A PP2A regulatory subunit regulates C. elegans insulin/IGF-1 signaling by modulating AKT-1 phosphorylation.
Graduate School of Biomedical Sciences, Interdisciplinary Graduate Program; Program in Gene Function and Expression; Program in Molecular Medicine
Medical Subject Headings
Animals; Caenorhabditis elegans; Caenorhabditis elegans Proteins; Insulin; Insulin-Like Growth Factor I; Longevity; Phosphoric Monoester Hydrolases; Phosphorylation; Proto-Oncogene Proteins c-akt; Receptors, Cell Surface; Signal Transduction
Life Sciences | Medicine and Health Sciences
The C. elegans insulin/IGF-1 signaling (IIS) cascade plays a central role in regulating life span, dauer, metabolism, and stress. The major regulatory control of IIS is through phosphorylation of its components by serine/threonine-specific protein kinases. An RNAi screen for serine/threonine protein phosphatases that counterbalance the effect of the kinases in the IIS pathway identified pptr-1, a B56 regulatory subunit of the PP2A holoenzyme. Modulation of pptr-1 affects IIS pathway-associated phenotypes including life span, dauer, stress resistance, and fat storage. We show that PPTR-1 functions by regulating worm AKT-1 phosphorylation at Thr 350. With striking conservation, mammalian B56beta regulates Akt phosphorylation at Thr 308 in 3T3-L1 adipocytes. In C. elegans, this ultimately leads to changes in subcellular localization and transcriptional activity of the forkhead transcription factor DAF-16. This study reveals a conserved role for the B56 regulatory subunit in regulating insulin signaling through AKT dephosphorylation, thereby having widespread implications in cancer and diabetes research.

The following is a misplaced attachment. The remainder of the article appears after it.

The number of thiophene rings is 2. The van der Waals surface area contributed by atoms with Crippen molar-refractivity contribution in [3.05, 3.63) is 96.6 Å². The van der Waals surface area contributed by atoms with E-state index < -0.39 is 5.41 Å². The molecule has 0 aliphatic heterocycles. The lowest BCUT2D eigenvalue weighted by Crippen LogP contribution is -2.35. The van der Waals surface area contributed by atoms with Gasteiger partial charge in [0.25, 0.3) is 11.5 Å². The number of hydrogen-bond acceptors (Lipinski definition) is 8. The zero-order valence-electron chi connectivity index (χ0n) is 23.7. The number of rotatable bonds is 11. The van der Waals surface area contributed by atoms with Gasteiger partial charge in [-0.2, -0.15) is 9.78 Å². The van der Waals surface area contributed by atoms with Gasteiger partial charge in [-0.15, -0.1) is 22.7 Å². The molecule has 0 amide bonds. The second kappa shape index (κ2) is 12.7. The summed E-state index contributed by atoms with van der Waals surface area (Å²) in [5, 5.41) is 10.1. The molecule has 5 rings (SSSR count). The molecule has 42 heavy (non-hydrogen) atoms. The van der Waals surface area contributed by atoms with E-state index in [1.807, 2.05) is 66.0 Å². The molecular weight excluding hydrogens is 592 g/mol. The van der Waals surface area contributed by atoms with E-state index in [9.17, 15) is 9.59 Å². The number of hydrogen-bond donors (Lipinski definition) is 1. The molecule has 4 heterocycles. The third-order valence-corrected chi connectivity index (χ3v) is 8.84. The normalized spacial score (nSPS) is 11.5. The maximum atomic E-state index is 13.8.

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Citation: Cell. 2009 Mar 6;136(5):939-51. Epub 2009 Feb 26.